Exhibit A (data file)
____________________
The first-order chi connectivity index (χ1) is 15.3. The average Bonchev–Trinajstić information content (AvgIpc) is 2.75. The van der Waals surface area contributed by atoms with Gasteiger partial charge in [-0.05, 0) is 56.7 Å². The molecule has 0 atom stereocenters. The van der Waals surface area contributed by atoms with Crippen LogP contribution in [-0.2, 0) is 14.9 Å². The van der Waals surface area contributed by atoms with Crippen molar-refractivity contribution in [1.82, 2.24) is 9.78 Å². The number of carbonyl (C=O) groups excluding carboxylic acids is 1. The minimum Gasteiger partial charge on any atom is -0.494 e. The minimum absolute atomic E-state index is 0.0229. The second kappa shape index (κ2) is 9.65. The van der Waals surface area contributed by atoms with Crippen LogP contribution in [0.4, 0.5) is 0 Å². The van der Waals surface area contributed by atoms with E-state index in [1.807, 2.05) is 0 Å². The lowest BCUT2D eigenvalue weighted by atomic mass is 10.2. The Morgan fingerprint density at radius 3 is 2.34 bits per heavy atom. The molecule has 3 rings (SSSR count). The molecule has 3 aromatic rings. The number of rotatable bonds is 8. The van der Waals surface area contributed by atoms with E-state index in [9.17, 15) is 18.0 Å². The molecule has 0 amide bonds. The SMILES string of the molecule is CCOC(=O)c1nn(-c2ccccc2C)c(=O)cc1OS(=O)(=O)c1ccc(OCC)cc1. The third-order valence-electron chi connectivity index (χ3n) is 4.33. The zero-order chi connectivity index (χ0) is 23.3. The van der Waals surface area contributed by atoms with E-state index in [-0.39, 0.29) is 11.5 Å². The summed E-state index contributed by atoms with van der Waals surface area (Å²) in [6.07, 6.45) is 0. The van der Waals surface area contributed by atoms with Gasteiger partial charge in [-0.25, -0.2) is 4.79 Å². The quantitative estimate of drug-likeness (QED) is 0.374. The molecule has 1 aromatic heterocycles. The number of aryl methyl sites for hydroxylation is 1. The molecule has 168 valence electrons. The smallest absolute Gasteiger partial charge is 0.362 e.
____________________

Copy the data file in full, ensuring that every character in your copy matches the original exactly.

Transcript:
The first-order chi connectivity index (χ1) is 15.3. The average Bonchev–Trinajstić information content (AvgIpc) is 2.75. The van der Waals surface area contributed by atoms with Gasteiger partial charge in [-0.05, 0) is 56.7 Å². The molecule has 0 atom stereocenters. The van der Waals surface area contributed by atoms with Crippen LogP contribution in [-0.2, 0) is 14.9 Å². The van der Waals surface area contributed by atoms with Crippen molar-refractivity contribution in [1.82, 2.24) is 9.78 Å². The number of carbonyl (C=O) groups excluding carboxylic acids is 1. The minimum Gasteiger partial charge on any atom is -0.494 e. The minimum absolute atomic E-state index is 0.0229. The second kappa shape index (κ2) is 9.65. The van der Waals surface area contributed by atoms with Crippen LogP contribution in [0.4, 0.5) is 0 Å². The van der Waals surface area contributed by atoms with E-state index in [1.807, 2.05) is 0 Å². The lowest BCUT2D eigenvalue weighted by atomic mass is 10.2. The Morgan fingerprint density at radius 3 is 2.34 bits per heavy atom. The molecule has 3 rings (SSSR count). The molecule has 3 aromatic rings. The number of rotatable bonds is 8. The van der Waals surface area contributed by atoms with E-state index in [9.17, 15) is 18.0 Å². The molecule has 0 amide bonds. The SMILES string of the molecule is CCOC(=O)c1nn(-c2ccccc2C)c(=O)cc1OS(=O)(=O)c1ccc(OCC)cc1. The third-order valence-electron chi connectivity index (χ3n) is 4.33. The zero-order chi connectivity index (χ0) is 23.3. The van der Waals surface area contributed by atoms with E-state index in [-0.39, 0.29) is 11.5 Å². The summed E-state index contributed by atoms with van der Waals surface area (Å²) in [6.07, 6.45) is 0. The van der Waals surface area contributed by atoms with Gasteiger partial charge in [-0.25, -0.2) is 4.79 Å². The quantitative estimate of drug-likeness (QED) is 0.374. The molecule has 1 aromatic heterocycles. The number of aryl methyl sites for hydroxylation is 1. The molecule has 168 valence electrons. The smallest absolute Gasteiger partial charge is 0.362 e.